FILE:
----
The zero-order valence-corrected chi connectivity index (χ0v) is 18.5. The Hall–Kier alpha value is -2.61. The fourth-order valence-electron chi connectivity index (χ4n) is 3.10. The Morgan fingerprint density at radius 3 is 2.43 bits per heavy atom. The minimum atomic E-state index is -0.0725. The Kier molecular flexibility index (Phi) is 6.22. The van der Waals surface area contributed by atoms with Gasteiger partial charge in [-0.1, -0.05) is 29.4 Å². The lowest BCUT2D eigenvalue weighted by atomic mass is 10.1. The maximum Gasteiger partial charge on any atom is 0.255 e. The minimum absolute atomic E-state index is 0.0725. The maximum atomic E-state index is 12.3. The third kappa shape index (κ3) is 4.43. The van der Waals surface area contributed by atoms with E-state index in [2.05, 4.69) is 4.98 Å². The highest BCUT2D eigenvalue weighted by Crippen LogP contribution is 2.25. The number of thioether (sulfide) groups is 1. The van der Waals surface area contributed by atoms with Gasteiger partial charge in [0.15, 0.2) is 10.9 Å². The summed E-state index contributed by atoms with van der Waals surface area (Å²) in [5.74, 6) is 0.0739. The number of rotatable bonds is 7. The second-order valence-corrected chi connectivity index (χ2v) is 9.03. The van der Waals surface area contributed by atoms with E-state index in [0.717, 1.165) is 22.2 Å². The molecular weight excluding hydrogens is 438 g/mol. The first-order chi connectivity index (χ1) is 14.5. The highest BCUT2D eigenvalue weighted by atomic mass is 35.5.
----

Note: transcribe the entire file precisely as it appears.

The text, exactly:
The zero-order valence-corrected chi connectivity index (χ0v) is 18.5. The Hall–Kier alpha value is -2.61. The fourth-order valence-electron chi connectivity index (χ4n) is 3.10. The Morgan fingerprint density at radius 3 is 2.43 bits per heavy atom. The minimum atomic E-state index is -0.0725. The Kier molecular flexibility index (Phi) is 6.22. The van der Waals surface area contributed by atoms with Gasteiger partial charge in [-0.1, -0.05) is 29.4 Å². The lowest BCUT2D eigenvalue weighted by atomic mass is 10.1. The maximum Gasteiger partial charge on any atom is 0.255 e. The minimum absolute atomic E-state index is 0.0725. The maximum atomic E-state index is 12.3. The third kappa shape index (κ3) is 4.43. The van der Waals surface area contributed by atoms with E-state index in [2.05, 4.69) is 4.98 Å². The highest BCUT2D eigenvalue weighted by Crippen LogP contribution is 2.25. The number of thioether (sulfide) groups is 1. The van der Waals surface area contributed by atoms with Gasteiger partial charge in [0.15, 0.2) is 10.9 Å². The summed E-state index contributed by atoms with van der Waals surface area (Å²) in [5.74, 6) is 0.0739. The number of rotatable bonds is 7. The second-order valence-corrected chi connectivity index (χ2v) is 9.03. The van der Waals surface area contributed by atoms with E-state index in [0.717, 1.165) is 22.2 Å². The molecular weight excluding hydrogens is 438 g/mol. The first-order chi connectivity index (χ1) is 14.5. The highest BCUT2D eigenvalue weighted by atomic mass is 35.5.